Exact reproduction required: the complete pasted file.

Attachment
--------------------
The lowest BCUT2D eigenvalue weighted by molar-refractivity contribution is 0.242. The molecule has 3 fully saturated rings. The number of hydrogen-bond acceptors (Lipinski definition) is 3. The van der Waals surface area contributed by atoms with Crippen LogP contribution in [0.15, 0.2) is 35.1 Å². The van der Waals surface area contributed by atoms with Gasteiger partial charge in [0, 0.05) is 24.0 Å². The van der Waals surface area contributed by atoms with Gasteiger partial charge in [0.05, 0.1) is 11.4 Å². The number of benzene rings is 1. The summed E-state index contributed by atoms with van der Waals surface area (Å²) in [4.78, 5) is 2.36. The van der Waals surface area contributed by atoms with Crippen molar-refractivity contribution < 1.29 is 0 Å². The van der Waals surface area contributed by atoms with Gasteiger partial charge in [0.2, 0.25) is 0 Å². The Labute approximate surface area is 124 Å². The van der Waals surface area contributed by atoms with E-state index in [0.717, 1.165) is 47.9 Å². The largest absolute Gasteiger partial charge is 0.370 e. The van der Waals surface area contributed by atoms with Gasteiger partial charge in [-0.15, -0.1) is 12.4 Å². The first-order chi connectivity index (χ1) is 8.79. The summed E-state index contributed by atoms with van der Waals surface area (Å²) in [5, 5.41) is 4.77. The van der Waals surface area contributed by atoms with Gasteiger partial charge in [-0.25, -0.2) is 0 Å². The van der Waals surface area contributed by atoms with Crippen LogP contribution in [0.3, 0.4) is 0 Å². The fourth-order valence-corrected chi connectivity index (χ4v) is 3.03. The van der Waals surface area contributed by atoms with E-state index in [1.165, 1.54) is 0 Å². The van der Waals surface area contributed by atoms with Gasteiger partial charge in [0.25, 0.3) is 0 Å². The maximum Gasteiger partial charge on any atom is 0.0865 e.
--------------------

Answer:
The lowest BCUT2D eigenvalue weighted by molar-refractivity contribution is 0.242. The molecule has 3 fully saturated rings. The number of hydrogen-bond acceptors (Lipinski definition) is 3. The van der Waals surface area contributed by atoms with Crippen LogP contribution in [0.15, 0.2) is 35.1 Å². The van der Waals surface area contributed by atoms with Gasteiger partial charge in [0, 0.05) is 24.0 Å². The van der Waals surface area contributed by atoms with Gasteiger partial charge in [0.05, 0.1) is 11.4 Å². The number of benzene rings is 1. The summed E-state index contributed by atoms with van der Waals surface area (Å²) in [4.78, 5) is 2.36. The van der Waals surface area contributed by atoms with Crippen molar-refractivity contribution < 1.29 is 0 Å². The van der Waals surface area contributed by atoms with Gasteiger partial charge in [0.2, 0.25) is 0 Å². The Labute approximate surface area is 124 Å². The van der Waals surface area contributed by atoms with E-state index in [0.717, 1.165) is 47.9 Å². The largest absolute Gasteiger partial charge is 0.370 e. The van der Waals surface area contributed by atoms with Gasteiger partial charge in [-0.15, -0.1) is 12.4 Å². The first-order chi connectivity index (χ1) is 8.79. The summed E-state index contributed by atoms with van der Waals surface area (Å²) in [5, 5.41) is 4.77. The van der Waals surface area contributed by atoms with Gasteiger partial charge in [-0.25, -0.2) is 0 Å². The van der Waals surface area contributed by atoms with Crippen LogP contribution in [0.3, 0.4) is 0 Å². The fourth-order valence-corrected chi connectivity index (χ4v) is 3.03. The van der Waals surface area contributed by atoms with E-state index in [1.165, 1.54) is 0 Å². The van der Waals surface area contributed by atoms with Gasteiger partial charge in [0.25, 0.3) is 0 Å². The maximum Gasteiger partial charge on any atom is 0.0865 e.